J. Ecol. https://doi.org/10.1111/1365-2745.12933 (2018)
In grasslands, fire is less an occasional catastrophe and more a regular occurrence. Plant species have evolved to survive fires and even control it by tuning traits such as flammability to promote particular fire regimes. However, ecosystem properties are sensitive to disturbance by invading exotic species, as is shown by a 25-year study in New Zealand's south-eastern South Island. By changing the overall flammability of the grasslands, invading plants probably alter the patterns of fires that take place, which can have dramatic effects on subsequent plant community structure.
The researchers investigated the morphology and flammability of plant species found along 103 transects across Canterbury and Otago in South Island, New Zealand. These transects were surveyed three times between 1982 and 2007. Of the 334 species found, 51 accounted for more than 86% of the ground cover and were considered the dominant components of the ecosystem. Samples of these species were placed on a ‘plant barbecue’ at ~150 ºC before being lit with a blowtorch. The time taken to ignite, the temperature of the flame produced and the length of time that the samples burned were all recorded.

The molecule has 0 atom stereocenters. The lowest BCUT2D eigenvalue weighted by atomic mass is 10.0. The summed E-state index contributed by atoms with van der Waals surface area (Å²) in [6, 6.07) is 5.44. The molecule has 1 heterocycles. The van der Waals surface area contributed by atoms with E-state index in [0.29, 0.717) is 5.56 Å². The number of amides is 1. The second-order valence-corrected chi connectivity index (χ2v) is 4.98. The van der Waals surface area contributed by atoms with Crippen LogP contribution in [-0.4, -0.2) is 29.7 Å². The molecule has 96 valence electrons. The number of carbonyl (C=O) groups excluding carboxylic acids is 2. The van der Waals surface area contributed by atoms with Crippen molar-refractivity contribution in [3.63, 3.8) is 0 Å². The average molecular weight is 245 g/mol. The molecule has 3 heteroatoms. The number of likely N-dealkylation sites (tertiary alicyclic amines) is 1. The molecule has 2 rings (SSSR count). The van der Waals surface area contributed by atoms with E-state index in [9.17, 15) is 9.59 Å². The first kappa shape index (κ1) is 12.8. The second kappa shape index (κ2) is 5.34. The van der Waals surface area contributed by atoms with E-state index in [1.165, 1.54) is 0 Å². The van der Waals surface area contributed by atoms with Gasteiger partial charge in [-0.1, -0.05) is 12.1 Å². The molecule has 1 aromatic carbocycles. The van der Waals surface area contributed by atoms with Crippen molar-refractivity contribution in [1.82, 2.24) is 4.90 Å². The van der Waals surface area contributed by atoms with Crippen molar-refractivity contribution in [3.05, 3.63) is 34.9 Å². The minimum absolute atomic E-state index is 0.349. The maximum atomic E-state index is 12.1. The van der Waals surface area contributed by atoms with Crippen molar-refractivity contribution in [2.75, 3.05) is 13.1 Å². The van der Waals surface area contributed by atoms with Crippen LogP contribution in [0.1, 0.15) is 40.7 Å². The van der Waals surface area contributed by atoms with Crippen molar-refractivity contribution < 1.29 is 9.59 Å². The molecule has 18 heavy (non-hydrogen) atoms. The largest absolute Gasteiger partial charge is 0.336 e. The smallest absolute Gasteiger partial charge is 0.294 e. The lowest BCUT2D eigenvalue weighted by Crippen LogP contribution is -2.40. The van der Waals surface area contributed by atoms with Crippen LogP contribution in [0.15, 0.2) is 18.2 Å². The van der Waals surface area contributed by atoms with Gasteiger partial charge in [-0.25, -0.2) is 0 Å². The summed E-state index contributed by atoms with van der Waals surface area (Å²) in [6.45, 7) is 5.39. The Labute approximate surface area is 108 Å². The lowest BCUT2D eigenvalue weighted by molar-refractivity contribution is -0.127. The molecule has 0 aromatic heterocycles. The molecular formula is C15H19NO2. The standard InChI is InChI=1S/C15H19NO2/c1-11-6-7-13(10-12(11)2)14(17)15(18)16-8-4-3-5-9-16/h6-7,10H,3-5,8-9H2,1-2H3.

Combining the make-up of the communities with the traits of individual species gave a measure of the flammability of the ecosystems over time. In those locations where significant alien invasions had occurred, the general level of flammability decreased, mainly due to highly flammable native tussock grasses being replaced by lower-growing and less-flammable exotic mat-forming forbs. This could act as a positive feedback by changing the fire regime in favour of fewer, shorter and lower-intensity fires that in turn may make further invasions by less fire-tolerant non-native plants easier.